Supporting Self-Injury Awareness Day 2013

siad-wristbands-200Self-harm happens in secret. It’s a coping mechanism to relieve emotional pain and stress.  A person who self harms may cut, bruise, pick, bite or stab. They may abuse alcohol or drugs, or by inhaling or swallowing substances that are toxic to the body.

Self-harm brings a physical sensation that temporarily relieves the numbness a person feels because of their trauma, their depression, their low self-esteem, or perhaps because of the pressure they feel to be perfect. There can be any number of reasons why people self harm.

People from all walks of life can find themselves self-harming and sometimes don’t know how to stop. That’s why I’m supporting Self-Injury Awareness Day 2013 (SIAD). Because there is a way out and there is a way to stop. Self-harm doesn’t have to stay in the shadows. It’s a cry for help. And SIAD is helping to break that silence.

Check out LifeSigns for more information and ways to get help that don’t involve hurting yourself.

Why it’s time to talk about miscarriage

miscarriage association

Blue letters in The Miscarriage Association’s campaign show the randomness of miscarriage.

If you’ve been through a miscarriage, you know how terrified and powerless you can feel. To lose a precious baby, no matter how many weeks’ pregnant you are, can be devastating. And it all feels so random. You may be asking: why me?

That randomness has been highlighted in a campaign by The Miscarriage Association to get people talking about miscarriage. The charity has left blue envelopes scattered around, addressed ‘to anyone’, to show just how random miscarriage can be. An estimated one in four pregnancies ends in miscarriage. And 79% receive no support afterwards.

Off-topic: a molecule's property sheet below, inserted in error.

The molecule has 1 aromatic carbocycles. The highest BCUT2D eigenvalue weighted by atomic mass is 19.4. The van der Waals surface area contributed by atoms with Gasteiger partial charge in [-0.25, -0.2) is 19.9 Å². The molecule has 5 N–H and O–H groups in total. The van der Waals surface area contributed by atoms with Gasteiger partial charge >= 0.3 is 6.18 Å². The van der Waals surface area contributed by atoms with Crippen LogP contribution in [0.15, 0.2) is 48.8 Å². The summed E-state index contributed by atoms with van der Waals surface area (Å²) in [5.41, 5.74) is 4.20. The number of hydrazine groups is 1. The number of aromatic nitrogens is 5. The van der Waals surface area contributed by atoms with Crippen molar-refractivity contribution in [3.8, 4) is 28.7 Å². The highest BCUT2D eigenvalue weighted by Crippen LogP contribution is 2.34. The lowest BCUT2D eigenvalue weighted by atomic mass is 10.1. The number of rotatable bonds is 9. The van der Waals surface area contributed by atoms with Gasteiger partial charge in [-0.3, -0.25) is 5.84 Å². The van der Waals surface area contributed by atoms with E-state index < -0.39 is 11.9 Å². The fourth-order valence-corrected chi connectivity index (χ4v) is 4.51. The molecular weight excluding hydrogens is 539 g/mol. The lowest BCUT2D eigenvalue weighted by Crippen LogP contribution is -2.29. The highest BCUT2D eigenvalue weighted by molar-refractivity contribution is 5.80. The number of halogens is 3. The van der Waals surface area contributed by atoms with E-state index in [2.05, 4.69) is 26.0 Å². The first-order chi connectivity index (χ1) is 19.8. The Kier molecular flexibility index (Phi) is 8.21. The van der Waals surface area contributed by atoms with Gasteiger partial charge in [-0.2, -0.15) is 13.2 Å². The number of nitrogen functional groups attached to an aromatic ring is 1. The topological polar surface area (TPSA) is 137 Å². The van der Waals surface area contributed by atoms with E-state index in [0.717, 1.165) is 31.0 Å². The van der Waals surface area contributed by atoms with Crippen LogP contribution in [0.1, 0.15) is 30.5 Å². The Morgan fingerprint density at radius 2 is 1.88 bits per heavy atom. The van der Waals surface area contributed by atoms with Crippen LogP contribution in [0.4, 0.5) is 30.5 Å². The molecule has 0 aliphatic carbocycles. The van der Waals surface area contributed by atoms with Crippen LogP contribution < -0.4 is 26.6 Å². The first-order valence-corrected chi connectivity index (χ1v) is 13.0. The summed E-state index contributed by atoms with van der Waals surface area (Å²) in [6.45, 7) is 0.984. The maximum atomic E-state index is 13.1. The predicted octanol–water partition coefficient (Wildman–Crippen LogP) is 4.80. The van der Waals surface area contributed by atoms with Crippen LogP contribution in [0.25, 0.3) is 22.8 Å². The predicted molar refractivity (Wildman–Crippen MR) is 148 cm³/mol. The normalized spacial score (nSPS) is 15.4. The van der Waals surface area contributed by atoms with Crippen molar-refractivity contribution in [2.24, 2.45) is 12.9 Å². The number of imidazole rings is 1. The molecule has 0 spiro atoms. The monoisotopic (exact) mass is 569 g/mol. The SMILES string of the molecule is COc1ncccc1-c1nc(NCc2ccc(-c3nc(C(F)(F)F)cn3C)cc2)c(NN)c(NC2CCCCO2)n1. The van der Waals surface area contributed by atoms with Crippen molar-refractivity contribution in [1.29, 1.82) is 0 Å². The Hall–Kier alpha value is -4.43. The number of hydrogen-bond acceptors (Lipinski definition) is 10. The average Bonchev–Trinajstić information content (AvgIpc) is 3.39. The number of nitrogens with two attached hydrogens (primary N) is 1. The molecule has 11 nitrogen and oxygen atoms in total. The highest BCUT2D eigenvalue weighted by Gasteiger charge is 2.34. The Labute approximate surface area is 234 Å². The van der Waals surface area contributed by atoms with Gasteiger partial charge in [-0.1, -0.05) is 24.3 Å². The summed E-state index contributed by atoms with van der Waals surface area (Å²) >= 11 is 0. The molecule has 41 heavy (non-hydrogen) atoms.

The Miscarriage Association is encouraging people to open up about their miscarriage. So often, the sympathy of family and friends can wane after you lose a baby, or they feel embarrassed or ashamed to talk about it. The person who has miscarried can feel very isolated and alone. They can feel a failure. Talking to someone who understands can help to carry and share that sadness and heal some of the pain.

The words of Anna Raeburn, Patron of The Miscarriage Association, are very touching: Apart from loss, the most painful aspects of miscarriage are failure and grief. If you can talk about your feelings and be met with patient sympathy, you can heal.”

The Miscarriage Association’s helpline is 01924 200799, open Monday to Friday 9am to 4pm.

anima counselling also offers support and psychotherapy to people affected by miscarriage. Email to arrange an initial chat.